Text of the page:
For over 30 years, I spent the majority of my life indoors.
Camping? Hiking? Sleeping on the ground? Getting dirty? Filtering water? Dealing with bears and blisters? Pooping in the woods? Absolutely not. No way.
But in August 2016, against all odds, I completed a 460-mile solo hike.
Here’s the truth: it was awful.
I cried almost every single day during that hike—the pain, loneliness, and ego beating were unlike anything I had ever experienced. It was just so hard. And I was so, so soft. Soft and new to the wilderness and absolutely terrified.
That hike was excruciating, and the first thing I said to myself when I finished was, “Never again. Never, ever, ever again.”
But here’s the thing about hard things: they change us. As miserable as I was throughout that first long hike, I also felt alive and awake in a way that I have come to crave.
And so “never again” soon became “well, maaaaybe one more time,” and in late September 2017 I thru-hiked the 800-mile Arizona Trail.
In 2018, I hiked another 1,600 miles of the PCT. And so on.
Inside the pages of this website you’ll find my honest stories about being a beginner in the wilderness. I also share resources for other beginners, my current gear list, breakdowns of the financial side of my adventures, and more.
A Note About Privilege
There’s a popular narrative in the long-distance hiking community (and in the outdoor adventure space in general) that tells us that only the most hardcore treks are worthwhile.
When I first started hiking there were all these conditions I thought I had to meet in order to be a “real” hiker. I had to hike huge mileage days. I had to complete an entire trail in order for it to “count.” Real hikers are complete dirtbags, right? Shoving 5+ people into motel rooms in town, only eating ramen and Pop-Tarts, constantly running out of food, losing weight, getting drunk at trail magic caches filled with cheap beer, bragging about how infrequently they shower.
And sure, some hikers truly do love this approach, and if that makes you happy as a hiker, that’s great! But if I’ve learned one thing from hiking 2,800+ miles over the past three years it’s that this style of hiking isn’t for everyone—it certainly isn’t for me.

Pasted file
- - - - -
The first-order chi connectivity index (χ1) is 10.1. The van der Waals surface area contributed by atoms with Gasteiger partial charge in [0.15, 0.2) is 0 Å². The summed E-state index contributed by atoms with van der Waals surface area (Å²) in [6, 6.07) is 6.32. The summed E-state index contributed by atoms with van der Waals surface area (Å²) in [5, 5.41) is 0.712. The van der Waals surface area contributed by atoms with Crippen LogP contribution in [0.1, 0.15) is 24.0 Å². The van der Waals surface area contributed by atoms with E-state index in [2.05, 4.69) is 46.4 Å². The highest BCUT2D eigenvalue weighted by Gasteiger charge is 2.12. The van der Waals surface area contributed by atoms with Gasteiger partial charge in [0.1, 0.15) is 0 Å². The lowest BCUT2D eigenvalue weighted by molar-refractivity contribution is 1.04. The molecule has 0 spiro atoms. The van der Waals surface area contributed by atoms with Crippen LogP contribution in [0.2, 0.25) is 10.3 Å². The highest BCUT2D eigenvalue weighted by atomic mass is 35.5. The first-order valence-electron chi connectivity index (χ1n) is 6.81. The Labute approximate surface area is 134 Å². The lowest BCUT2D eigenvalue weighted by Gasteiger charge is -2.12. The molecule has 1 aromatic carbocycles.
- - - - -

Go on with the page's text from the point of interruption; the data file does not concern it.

I don’t want to hike more than 20 miles per day if I can help it. Showering feels amazing. I was so proud of eating enough that I didn’t lose weight on the PCT in 2018. I’m sober, and totally uninterested in the drunken scene that’s often steeped into trail culture. When I get to town, if my budget allows, I really do need my own bed. Sharing beds means that I don’t sleep, and I have enough trouble sleeping in the backcountry as it is. Hiking an entire long trail is incredible, but if that’s not what you have the time or money or ability or desire to do? Who cares. I can go out for a few days and it still counts. In fact, no one is even counting. (Why do I think people are counting?!?) I can hike parts of a trail, or hike shorter trails, or hike routes that aren’t trails at all. And at any point along the way, I can stop. I can quit if quitting is the kindest thing to do for myself.
And that’s just me. My story is just one story, and even more important than my own personal hiking preferences is the fact that the dominant narrative of outdoor culture is elitist and marginalizing to folks who enjoy nature in countless different ways.
Going on long hikes for weeks or months at a time is just one small way to enjoy the outdoors, and doing so often requires a staggering amount of luck and privilege. Yes, it takes grit and hard work to pursue a challenging goal such a long-distance hike, but grit and hard work aren’t the whole story.
Our social-media-filtered world that’s obsessed with sharing sexy-seeming adventure photos with a caption of “anything is possible!” and “just follow your bliss!” acts as if the circumstances and intersections of one’s privilege don’t matter. They do matter, and there is an enormous amount of privilege in being able to even attempt a long-distance hiking trip.
Yes, I experience the vulnerability and oppression of being both a woman and a person who is open about her mental illness, but I am also white, cis, straight, educated, financially stable, able-bodied, thin, and conventionally attractive. Combined together, these identities mean that I am seen as non-threatening, and that people on trail and in towns will usually go out of their way to help me—I can often hitch a ride in under five minutes, campground workers lend me towels when it’s against policy to do so, etc.